• What is the value chain?
  • Who are the groups that interact at the platform?
  • What is the role of the technology, what does it make possible?
  • How does the platform make money?
  • How will it work?

The authors treat each question, but go a little deeper when looking at the necessary technology; mainly I presume because this has been the biggest bottleneck so far in creating this platform. New developments in network technology and continuous improvement in available bandwidth are also expected.

“In 2018 the day–‐to–‐day technology of passengers will be very different. We can expect to see mass adoption of wearable computing, the Internet of Things, IPv6 and heads–‐up display technology (Google glasses). All of these new usages of the Internet will consume considerable bandwidth. Assuming that Moore’s law applies in order to meet passengers’ demands the connected train must offer 12 Mb/s to each passenger.”

Obviously, when such a platform is finally available many parties will be able to participate and some examples are explained in the paper. Next to looking at movies, order a meal or make an advanced restaurant reservation, I found the possible interaction with train staff most interesting.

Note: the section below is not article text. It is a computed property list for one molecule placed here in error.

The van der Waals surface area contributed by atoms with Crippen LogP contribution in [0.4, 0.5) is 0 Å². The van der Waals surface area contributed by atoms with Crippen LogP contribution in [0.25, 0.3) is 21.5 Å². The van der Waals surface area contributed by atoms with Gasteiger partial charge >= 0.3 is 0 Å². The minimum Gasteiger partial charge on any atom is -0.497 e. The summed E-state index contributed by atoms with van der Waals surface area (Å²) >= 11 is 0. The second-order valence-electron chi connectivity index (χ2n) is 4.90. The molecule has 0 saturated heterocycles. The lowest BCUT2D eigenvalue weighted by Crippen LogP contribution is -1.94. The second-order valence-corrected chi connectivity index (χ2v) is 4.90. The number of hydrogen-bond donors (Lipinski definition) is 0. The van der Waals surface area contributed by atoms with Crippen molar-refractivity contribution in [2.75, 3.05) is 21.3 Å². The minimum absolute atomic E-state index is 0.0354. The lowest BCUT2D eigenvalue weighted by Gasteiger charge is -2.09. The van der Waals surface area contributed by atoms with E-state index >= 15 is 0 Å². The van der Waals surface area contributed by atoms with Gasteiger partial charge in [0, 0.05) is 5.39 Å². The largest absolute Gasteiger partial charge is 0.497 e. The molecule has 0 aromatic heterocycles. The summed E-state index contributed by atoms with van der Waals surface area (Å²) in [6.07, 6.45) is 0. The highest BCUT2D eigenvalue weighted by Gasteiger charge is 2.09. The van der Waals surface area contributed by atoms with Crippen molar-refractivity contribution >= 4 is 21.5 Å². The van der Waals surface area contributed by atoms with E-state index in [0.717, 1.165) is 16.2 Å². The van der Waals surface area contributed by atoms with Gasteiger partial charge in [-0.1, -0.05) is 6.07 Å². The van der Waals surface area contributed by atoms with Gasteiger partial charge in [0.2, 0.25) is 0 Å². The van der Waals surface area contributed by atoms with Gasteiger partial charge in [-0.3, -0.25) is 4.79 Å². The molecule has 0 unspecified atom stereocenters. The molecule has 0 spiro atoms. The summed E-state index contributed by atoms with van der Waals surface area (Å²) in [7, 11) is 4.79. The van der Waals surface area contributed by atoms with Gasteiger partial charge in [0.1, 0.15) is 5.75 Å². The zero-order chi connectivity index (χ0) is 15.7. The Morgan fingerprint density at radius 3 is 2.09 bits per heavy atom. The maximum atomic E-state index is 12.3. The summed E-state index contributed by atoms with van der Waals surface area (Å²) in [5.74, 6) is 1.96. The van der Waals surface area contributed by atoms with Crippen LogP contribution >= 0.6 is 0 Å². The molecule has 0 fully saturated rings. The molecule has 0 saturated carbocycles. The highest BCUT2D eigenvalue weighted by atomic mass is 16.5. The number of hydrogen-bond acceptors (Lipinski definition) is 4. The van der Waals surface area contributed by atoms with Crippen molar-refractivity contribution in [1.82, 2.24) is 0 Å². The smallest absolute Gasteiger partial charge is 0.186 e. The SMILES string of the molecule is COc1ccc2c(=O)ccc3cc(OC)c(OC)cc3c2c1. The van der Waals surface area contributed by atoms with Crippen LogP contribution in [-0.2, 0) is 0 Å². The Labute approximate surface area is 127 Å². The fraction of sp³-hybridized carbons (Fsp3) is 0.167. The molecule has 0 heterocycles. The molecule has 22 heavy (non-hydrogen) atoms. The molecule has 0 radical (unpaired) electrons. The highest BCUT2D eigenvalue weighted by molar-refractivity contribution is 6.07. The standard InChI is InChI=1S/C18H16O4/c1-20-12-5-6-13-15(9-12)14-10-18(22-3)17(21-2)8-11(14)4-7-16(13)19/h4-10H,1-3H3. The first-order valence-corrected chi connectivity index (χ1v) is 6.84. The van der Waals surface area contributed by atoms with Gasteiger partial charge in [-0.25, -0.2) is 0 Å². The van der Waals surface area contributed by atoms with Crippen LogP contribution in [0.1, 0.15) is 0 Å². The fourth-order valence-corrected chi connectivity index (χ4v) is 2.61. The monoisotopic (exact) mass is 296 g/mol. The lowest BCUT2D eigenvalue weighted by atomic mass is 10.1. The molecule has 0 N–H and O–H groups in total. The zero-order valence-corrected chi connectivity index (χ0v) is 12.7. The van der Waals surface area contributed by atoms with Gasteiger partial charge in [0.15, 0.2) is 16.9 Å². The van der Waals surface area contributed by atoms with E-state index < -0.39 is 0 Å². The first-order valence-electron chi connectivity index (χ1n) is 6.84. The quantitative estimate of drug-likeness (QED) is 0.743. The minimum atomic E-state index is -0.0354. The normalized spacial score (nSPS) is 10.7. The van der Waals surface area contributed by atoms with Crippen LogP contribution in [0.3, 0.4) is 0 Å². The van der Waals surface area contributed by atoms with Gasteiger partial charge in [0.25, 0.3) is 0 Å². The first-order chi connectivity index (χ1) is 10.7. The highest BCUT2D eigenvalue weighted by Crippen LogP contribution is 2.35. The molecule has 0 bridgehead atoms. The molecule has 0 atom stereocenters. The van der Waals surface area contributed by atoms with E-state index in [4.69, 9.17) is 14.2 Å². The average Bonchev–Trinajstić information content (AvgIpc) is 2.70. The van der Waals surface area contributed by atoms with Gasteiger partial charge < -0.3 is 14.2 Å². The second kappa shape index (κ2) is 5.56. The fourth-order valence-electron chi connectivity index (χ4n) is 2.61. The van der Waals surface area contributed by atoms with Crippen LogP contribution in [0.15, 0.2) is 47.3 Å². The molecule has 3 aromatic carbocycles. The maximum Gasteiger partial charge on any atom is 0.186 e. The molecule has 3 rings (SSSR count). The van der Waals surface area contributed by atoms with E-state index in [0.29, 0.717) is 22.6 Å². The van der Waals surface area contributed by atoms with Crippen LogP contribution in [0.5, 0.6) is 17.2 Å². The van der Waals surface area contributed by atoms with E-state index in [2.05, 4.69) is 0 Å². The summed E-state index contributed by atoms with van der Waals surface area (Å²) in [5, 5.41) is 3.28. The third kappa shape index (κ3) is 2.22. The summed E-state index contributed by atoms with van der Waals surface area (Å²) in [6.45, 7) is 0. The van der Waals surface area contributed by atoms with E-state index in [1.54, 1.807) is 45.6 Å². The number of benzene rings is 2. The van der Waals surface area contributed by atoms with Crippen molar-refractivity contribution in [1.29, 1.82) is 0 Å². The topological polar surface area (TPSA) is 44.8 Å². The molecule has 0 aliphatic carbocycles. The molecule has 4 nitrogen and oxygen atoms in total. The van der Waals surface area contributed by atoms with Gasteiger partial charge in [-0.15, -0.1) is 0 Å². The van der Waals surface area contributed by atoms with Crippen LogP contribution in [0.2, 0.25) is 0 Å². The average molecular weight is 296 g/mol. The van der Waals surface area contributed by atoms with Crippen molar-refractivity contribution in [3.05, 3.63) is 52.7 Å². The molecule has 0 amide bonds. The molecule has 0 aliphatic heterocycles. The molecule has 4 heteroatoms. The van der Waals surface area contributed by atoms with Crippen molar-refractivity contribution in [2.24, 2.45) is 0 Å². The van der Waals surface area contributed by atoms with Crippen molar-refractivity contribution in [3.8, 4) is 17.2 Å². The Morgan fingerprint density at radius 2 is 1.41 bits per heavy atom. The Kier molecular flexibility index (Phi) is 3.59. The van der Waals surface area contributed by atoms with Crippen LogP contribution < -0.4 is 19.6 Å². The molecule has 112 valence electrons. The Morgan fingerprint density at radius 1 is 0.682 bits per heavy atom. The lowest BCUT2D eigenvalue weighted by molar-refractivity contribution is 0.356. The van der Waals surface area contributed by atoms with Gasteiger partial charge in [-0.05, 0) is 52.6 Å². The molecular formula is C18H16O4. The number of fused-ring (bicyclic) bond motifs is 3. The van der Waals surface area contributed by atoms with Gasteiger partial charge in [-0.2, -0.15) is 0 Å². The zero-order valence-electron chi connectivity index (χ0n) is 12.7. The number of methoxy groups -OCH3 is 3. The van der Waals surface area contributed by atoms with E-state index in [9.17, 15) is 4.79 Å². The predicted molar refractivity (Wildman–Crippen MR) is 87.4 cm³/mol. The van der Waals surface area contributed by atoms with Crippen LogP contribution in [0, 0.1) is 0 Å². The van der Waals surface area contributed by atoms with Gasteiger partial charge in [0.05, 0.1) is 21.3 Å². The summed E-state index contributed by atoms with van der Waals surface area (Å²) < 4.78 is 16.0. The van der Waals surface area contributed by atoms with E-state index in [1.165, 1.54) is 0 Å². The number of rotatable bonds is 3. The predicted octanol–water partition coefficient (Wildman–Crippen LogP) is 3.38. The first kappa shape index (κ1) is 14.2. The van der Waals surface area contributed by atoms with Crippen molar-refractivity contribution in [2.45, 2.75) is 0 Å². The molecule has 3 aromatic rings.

Because of the platform nature, for the staff, the passengers are no longer anonymous travelers, but can be addressed as returning customers or passengers with special needs. Information can become tailored and customer remarks (complaints?) can be dealt with much quicker and on a personal basis.

“This is also an opportunity to upsell products that fit into the TOC service system such as parking or concession. There is an opportunity to tell stations about trains which are overcrowded before they arrive. This gives passengers the knowledge on which to base a decision as to whether to get on this train or wait for the next one.”

It is clear that still some big technology challenges need to be overcome and also aspects of privacy and pricing structures need to be addressed. But it is becoming clear that special purpose or special location platforms are a great way to bundle a wide experience of services on a technology foundation. It allows for collaboration between vendors, create added value for the platform provider and great benefits for its users.

And, after reading the whitepaper, it is obvious that platforms and trains are made for each other.


This blog post was previously published at http://blog.atos.net/blog/2014/04/01/watch-space-platform-making-money/